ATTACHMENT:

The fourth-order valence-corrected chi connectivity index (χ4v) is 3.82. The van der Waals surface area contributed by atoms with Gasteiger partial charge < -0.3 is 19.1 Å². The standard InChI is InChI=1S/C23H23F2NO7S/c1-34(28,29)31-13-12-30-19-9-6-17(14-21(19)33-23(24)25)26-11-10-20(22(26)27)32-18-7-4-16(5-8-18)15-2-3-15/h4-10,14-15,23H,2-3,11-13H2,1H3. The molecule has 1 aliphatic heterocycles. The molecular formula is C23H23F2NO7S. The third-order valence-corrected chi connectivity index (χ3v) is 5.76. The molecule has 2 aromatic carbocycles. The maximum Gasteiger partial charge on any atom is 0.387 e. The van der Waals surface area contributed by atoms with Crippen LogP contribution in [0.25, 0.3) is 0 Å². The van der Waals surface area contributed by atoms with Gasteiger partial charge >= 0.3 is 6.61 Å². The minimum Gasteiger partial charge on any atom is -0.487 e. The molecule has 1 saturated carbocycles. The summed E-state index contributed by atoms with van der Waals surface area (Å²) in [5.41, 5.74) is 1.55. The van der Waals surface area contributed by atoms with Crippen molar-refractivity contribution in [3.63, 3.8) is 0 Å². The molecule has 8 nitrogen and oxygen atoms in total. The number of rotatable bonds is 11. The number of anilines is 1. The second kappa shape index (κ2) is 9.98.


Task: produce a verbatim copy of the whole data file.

The fourth-order valence-corrected chi connectivity index (χ4v) is 3.82. The van der Waals surface area contributed by atoms with Gasteiger partial charge < -0.3 is 19.1 Å². The standard InChI is InChI=1S/C23H23F2NO7S/c1-34(28,29)31-13-12-30-19-9-6-17(14-21(19)33-23(24)25)26-11-10-20(22(26)27)32-18-7-4-16(5-8-18)15-2-3-15/h4-10,14-15,23H,2-3,11-13H2,1H3. The molecule has 1 aliphatic heterocycles. The molecular formula is C23H23F2NO7S. The third-order valence-corrected chi connectivity index (χ3v) is 5.76. The molecule has 2 aromatic carbocycles. The maximum Gasteiger partial charge on any atom is 0.387 e. The van der Waals surface area contributed by atoms with Crippen LogP contribution in [0.25, 0.3) is 0 Å². The van der Waals surface area contributed by atoms with Gasteiger partial charge >= 0.3 is 6.61 Å². The minimum Gasteiger partial charge on any atom is -0.487 e. The molecule has 1 saturated carbocycles. The summed E-state index contributed by atoms with van der Waals surface area (Å²) in [5.41, 5.74) is 1.55. The van der Waals surface area contributed by atoms with Crippen molar-refractivity contribution in [3.63, 3.8) is 0 Å². The molecule has 8 nitrogen and oxygen atoms in total. The number of rotatable bonds is 11. The number of anilines is 1. The second kappa shape index (κ2) is 9.98.